DNMT inhibition by 5-AzaC and specific siRNAs induced cellular senescence, followed by a decrease in BMI1 and EZH2. To date, there is no report that shows the role of DNMT in the regulation of BMI1 and EZH2. Instead, some studies have shown that BMI1, EZH2 and DNMT work together to repress gene expression by histone modulation or DNA methylation [18], [19]. We first elucidated that DNMT was associated not only with the functional activities of PcG but also with BMI1 and EZH2 expression. Regulation of miRNAs that target BMI1 and EZH2 by DNMT during cellular senescence is also a novel finding in this study. MiR-200c and miR-214 were previously reported to target BMI1 and EZH2, respectively, in studies that showed that miR-214 targets Ezh2 in skeletal muscle and embryonic stem cells and that miR-200c targets BMI1 in breast cancer stem cells [33], [46]. We confirmed that miR-200c and miR-214 were up-regulated in senescent hUCB-MSCs. Next, to confirm whether miR-200c and miR-214 regulate BMI1 and EZH2 expression levels in hUCB-MSCs, we performed transient transfection of antisense or mature miRNA oligonucleotides. The results showed that anti- and mature-miR-214 regulated EZH2 expression at the mRNA level. Transfection of mature miR-200c also decreased BMI1 expression. However, anti-miR-200c did not regulate BMI1 mRNA expression levels. Because the absolute quantity of miR-200c was relatively lower than that of miR-214 in early passages of hUCB-MSCs and expression of miR-200c would be in an inhibited state in early passage cells compared to senescent cells, additional miR-200c inhibition may have no effect on BMI1 expression. To confirm this hypothesis, additional miRNA inhibition studies should be performed in senescent cells in which miRNAs are in an up-regulated state.

Considering that DNMT is an epigenetic modulator of transcriptional activity, we questioned whether the miRNAs were regulated by transcriptional reactivation. The increase of precursor miRNAs during cellular senescence supported this possibility. To answer this question, we investigated the DNA methylation status and histone modulation of the miRNA regions after treatment of 5-AzaC. A decrease in the DNA methylation status was observed in the vicinity of the miRNA genomic region after 5-AzaC treatment. In addition, DNMT inhibition increased active histone forms, acetyl histone H3 and H4, histone H3K4Me3 and decreased H3K9 trimethylation (H3K9Me3) and H3K27Me3 in the proximity of the genomic region of miRNAs. A significant increase in RNA polymerase II bound on the indicated locations shows that the transcriptional activities might be increased at both miR-200c and miR-214 genomic regions. A decrease in EZH2 binding to the genomic region of miRNAs indicated that these miRNAs and their target PcGs affect each other reciprocally. Recently, it has been uncovered that the genomic regions of miRNAs, which act as tumor suppressors, are hypermethylated in several cancer cells as a consequence of the epigenetic regulation of miRNAs and are emerging as a significant topic in the cancer cell field [68], [69]. MiR-200c, which targets BMI1, is one of the important miRNAs that are epigenetically repressed in breast cancer cells. This study shows that miR-200c and miR-214 are related not only to cancer cells but also to the cellular senescence of MSCs, linking DNA methylation and PcG-related histone modification.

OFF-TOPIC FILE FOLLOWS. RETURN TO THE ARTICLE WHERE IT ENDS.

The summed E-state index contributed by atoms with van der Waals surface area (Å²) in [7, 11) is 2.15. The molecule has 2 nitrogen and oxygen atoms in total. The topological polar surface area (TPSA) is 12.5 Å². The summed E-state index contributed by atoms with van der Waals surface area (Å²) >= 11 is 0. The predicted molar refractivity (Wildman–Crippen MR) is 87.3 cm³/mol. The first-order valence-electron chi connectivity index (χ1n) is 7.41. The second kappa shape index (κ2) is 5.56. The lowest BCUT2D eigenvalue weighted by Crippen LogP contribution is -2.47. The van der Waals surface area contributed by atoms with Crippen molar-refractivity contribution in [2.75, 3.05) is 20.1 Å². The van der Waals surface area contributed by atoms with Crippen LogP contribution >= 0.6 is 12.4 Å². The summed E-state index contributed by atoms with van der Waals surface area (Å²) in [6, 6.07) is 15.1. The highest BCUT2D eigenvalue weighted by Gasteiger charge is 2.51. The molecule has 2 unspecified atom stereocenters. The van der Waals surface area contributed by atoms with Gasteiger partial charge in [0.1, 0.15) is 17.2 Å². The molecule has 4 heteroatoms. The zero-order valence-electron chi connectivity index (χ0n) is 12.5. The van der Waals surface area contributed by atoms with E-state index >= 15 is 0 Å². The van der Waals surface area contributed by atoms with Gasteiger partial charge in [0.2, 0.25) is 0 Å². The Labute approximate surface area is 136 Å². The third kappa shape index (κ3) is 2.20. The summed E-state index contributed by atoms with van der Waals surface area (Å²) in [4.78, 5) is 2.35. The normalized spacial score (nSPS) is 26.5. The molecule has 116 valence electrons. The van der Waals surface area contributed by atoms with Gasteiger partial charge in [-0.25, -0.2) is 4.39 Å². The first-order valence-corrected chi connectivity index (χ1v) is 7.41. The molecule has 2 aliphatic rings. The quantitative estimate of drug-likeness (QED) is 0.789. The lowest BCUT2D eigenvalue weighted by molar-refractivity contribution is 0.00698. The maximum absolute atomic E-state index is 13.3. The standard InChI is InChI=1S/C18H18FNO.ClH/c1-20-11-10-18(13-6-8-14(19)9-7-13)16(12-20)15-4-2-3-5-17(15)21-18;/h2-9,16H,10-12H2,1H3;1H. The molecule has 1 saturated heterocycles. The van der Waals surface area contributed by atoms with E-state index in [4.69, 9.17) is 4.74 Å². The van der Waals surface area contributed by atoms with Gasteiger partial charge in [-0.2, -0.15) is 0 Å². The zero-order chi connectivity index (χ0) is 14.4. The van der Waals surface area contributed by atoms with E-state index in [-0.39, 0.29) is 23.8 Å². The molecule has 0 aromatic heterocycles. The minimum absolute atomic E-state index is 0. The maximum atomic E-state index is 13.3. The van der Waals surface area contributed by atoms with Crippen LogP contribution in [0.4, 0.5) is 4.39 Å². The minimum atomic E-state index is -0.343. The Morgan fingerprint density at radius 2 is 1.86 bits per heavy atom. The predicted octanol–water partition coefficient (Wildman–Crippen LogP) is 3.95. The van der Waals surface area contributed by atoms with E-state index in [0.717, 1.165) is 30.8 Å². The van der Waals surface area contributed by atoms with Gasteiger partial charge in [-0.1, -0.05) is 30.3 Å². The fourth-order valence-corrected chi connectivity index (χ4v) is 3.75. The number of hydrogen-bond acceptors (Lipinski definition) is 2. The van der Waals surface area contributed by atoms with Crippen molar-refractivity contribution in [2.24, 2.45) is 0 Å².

Taken together, we first report here that DNMTs have a critical role in regulating cellular senescence of hUCB-MSCs through controlling PcG-targeting miRNAs and p16INK4A and p21CIP1/WAF1 expression epigenetically as summarized in Fig. 8. The regulation of miRNAs by DNMT enables us to explain how PcGs are downregulated after DNMT inhibition and suggest another linking mechanism between DNMT inhibition and histone modification. Extending this study, it would be meaningful to find up-regulated miRNAs, which target down-regulated proteins, and confirm their epigenetic changes after DNMT inhibition.

Figure 8
Schematic diagram describing the relationship between miRNAs, PcGs, p16 and p21 and how transcriptional regulation of miRNAs, p16INK4A and p21CIP1/WAF1 occurs in DNMT inhibitor-mediated senescent MSCs.